The Boilerman

Joerg Meyer talks about hotel bars, highballs, and Hemingway

Jörg Meyer might sound like a run-of-the-mill name, but this Jörg Meyer – inventor of the famous drink Gin Basil Smash, bar expert, businessman, and connoisseur – is anything but ordinary. COMPANION met the man himself, originally from Lower Saxony, in one of his establishments: the Boilerman Bar in the new building of 25hours Hotel HafenCity Hamburg, and quizzed him on hotel bars, highballs, and Hemingway.

Jörg Meyer perfectly fits into the stylish interior of the Boilerman Bar, opened in March: both are fresh, hip, but a little nostalgic at the same time. Light floods into the room through a large window, brightening an otherwise dark interior. Lots of wood and the mural of an old sailor smoking a pipe give the room a maritime flair – fitting for its location in the Hafencity, Hamburg’s harbor area. Today, bar manager Meyer isn’t behind the counter taking orders, but getting comfortable in one of the elegant leather seats for a change. The 40-year-old is an imposing figure, who can make quite an impression through his bodily presence alone – a very tall, sturdy man with a firm handshake. Meyer is a man with style, self-confidence, and charisma, who radiates what he is: a self-made man, a doer. He modestly waves away any talk of his “bar empire” in Hamburg, but it cannot be denied that he is one of the biggest names in the business – both in the city and worldwide.

After finishing school, Meyer began his career by training as a restauranteur in Hamburg’s Grand Elysée Hotel, where he quickly noticed that the bar was his favorite place to be: “It’s the only place where everyone is always in a good mood. Then I found out that the bar team gets incredible tips – they were earning more than management. And lots of stories went around about women handing over their telephone numbers. I found that very interesting,” he reports laughing. As manager, he doesn’t get tips anymore, and he is happy to forgo the telephone numbers – Meyer has been happily married for 13 years. Despite this, he still loves the bar culture.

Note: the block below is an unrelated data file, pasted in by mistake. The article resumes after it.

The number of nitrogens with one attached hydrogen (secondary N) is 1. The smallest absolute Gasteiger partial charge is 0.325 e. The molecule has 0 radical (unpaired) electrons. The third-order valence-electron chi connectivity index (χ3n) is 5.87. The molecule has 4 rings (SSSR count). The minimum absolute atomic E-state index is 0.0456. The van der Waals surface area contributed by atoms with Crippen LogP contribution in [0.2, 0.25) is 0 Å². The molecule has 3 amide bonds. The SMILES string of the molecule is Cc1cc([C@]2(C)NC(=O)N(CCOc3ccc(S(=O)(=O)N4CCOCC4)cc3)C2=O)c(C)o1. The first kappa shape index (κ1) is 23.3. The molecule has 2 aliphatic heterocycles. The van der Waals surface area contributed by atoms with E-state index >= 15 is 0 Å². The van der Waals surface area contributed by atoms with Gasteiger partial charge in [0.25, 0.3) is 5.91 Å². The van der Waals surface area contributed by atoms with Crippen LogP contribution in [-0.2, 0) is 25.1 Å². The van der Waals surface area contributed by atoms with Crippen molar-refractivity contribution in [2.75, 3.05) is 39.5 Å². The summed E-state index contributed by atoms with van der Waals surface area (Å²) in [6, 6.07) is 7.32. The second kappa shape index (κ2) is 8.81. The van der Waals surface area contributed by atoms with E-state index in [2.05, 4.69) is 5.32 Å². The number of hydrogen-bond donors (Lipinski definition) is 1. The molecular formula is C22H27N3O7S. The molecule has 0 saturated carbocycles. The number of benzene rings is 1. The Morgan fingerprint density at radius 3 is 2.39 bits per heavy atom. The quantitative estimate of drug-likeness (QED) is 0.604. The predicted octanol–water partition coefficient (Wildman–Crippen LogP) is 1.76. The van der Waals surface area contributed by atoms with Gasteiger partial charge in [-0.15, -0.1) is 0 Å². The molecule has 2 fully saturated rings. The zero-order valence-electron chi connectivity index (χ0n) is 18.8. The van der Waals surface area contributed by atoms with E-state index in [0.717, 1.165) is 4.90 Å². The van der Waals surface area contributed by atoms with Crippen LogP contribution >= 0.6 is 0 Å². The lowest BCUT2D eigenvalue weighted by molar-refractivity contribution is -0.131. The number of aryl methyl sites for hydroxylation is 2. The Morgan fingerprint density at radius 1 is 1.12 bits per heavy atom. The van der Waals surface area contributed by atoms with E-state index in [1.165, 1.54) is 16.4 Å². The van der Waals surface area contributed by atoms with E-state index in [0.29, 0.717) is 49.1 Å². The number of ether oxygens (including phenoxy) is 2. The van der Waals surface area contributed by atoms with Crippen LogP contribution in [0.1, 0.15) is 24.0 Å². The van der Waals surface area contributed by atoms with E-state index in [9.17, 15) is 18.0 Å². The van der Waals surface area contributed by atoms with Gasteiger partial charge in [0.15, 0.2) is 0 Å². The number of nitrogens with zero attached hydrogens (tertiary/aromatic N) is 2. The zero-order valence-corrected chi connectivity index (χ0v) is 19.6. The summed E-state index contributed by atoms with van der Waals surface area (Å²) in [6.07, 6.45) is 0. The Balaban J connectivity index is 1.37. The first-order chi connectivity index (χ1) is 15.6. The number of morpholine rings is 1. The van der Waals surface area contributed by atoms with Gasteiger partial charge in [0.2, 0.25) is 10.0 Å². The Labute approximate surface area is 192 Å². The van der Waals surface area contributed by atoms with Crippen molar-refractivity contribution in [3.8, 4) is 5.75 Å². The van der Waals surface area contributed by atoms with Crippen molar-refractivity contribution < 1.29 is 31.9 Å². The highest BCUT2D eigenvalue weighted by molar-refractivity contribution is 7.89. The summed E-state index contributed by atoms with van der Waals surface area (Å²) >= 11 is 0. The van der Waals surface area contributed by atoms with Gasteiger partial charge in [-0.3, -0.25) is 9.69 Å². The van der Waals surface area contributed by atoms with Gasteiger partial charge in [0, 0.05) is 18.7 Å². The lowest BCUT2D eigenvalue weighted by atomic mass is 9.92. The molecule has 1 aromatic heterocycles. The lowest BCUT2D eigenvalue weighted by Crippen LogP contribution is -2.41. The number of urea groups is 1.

Together with his colleague Rainer Wendt, the 40-year-old Meyer opened his first classic bar in 2006 in a small room of the renowned Café Paris in the heart of Hamburg’s city center. Back then, the bar landscape of the harbor city was not as developed, and Le Bon Lion quickly became a Hamburg institution. “The title comes from a short story by Ernest Hemingway called ‘The Good Lion.’ It’s about a good lion from Venice, who is always sitting in good bars, drinking lots, eating well, and being a little snob,” explains Meyer. It is a very fitting story, even if he himself is no snob – he welcomes every guest, as long as they behave themselves.

Eight years ago, the Le Bon Lion moved to the opposite side of the street. One the way, he dropped the ‘bon’ from his name, but the concept hardly changed – it was just a little refined. Le Lion is a classic bar with a closed door. If you want to come in, you have to knock. Anyone who is allowed in can expect to enjoy exclusive drinks, the sound of subtle jazz in the background, and an international crowd: it’s all wonderfully old fashioned. In recognition of this, the Le Lion was named the “World’s Best New Bar” in 2008 at the Tales of the Cocktail Festival in New Orleans, and every year it is chosen as one of the official 50 best bars in the world again. It was also in Le Lion that Meyer created the Gin Basil Smash, one of the best drink inventions of all time.